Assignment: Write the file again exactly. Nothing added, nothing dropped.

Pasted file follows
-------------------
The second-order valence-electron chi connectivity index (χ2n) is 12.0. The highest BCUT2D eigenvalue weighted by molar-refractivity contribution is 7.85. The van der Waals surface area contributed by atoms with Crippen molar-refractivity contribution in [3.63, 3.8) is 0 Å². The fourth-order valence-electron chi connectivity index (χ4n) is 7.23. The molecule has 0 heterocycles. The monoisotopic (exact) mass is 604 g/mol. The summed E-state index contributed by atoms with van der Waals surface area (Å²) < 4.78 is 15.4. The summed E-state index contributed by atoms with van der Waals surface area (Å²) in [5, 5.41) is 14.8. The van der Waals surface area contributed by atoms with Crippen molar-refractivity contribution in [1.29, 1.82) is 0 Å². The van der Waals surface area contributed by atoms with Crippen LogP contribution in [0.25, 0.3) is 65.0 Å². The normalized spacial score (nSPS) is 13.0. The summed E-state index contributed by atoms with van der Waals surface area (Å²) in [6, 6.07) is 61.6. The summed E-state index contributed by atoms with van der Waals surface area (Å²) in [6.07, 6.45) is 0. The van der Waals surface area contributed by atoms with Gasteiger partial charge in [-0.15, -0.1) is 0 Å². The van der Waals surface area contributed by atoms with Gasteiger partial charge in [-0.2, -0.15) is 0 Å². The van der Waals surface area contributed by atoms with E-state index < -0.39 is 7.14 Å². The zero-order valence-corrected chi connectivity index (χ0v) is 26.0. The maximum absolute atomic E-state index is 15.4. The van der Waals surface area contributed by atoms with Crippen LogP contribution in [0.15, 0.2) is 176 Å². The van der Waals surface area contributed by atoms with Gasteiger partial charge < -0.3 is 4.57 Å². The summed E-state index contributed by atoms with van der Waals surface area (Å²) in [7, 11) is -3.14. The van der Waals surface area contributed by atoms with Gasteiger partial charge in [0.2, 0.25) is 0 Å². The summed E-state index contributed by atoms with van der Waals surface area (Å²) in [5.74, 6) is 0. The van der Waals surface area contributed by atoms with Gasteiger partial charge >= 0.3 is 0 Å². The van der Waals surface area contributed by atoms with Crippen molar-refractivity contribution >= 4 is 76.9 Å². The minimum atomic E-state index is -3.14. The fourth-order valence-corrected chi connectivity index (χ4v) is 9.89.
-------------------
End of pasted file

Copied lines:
The second-order valence-electron chi connectivity index (χ2n) is 12.0. The highest BCUT2D eigenvalue weighted by molar-refractivity contribution is 7.85. The van der Waals surface area contributed by atoms with Crippen molar-refractivity contribution in [3.63, 3.8) is 0 Å². The fourth-order valence-electron chi connectivity index (χ4n) is 7.23. The molecule has 0 heterocycles. The monoisotopic (exact) mass is 604 g/mol. The summed E-state index contributed by atoms with van der Waals surface area (Å²) < 4.78 is 15.4. The summed E-state index contributed by atoms with van der Waals surface area (Å²) in [5, 5.41) is 14.8. The van der Waals surface area contributed by atoms with Crippen molar-refractivity contribution in [1.29, 1.82) is 0 Å². The van der Waals surface area contributed by atoms with Crippen LogP contribution in [0.25, 0.3) is 65.0 Å². The normalized spacial score (nSPS) is 13.0. The summed E-state index contributed by atoms with van der Waals surface area (Å²) in [6, 6.07) is 61.6. The summed E-state index contributed by atoms with van der Waals surface area (Å²) in [6.07, 6.45) is 0. The van der Waals surface area contributed by atoms with Gasteiger partial charge in [-0.15, -0.1) is 0 Å². The van der Waals surface area contributed by atoms with Gasteiger partial charge in [-0.2, -0.15) is 0 Å². The van der Waals surface area contributed by atoms with E-state index < -0.39 is 7.14 Å². The zero-order valence-corrected chi connectivity index (χ0v) is 26.0. The maximum absolute atomic E-state index is 15.4. The van der Waals surface area contributed by atoms with Crippen LogP contribution in [0.15, 0.2) is 176 Å². The van der Waals surface area contributed by atoms with Gasteiger partial charge < -0.3 is 4.57 Å². The summed E-state index contributed by atoms with van der Waals surface area (Å²) in [7, 11) is -3.14. The van der Waals surface area contributed by atoms with Gasteiger partial charge in [0.2, 0.25) is 0 Å². The summed E-state index contributed by atoms with van der Waals surface area (Å²) in [5.74, 6) is 0. The van der Waals surface area contributed by atoms with Gasteiger partial charge >= 0.3 is 0 Å². The van der Waals surface area contributed by atoms with Crippen molar-refractivity contribution >= 4 is 76.9 Å². The minimum atomic E-state index is -3.14. The fourth-order valence-corrected chi connectivity index (χ4v) is 9.89.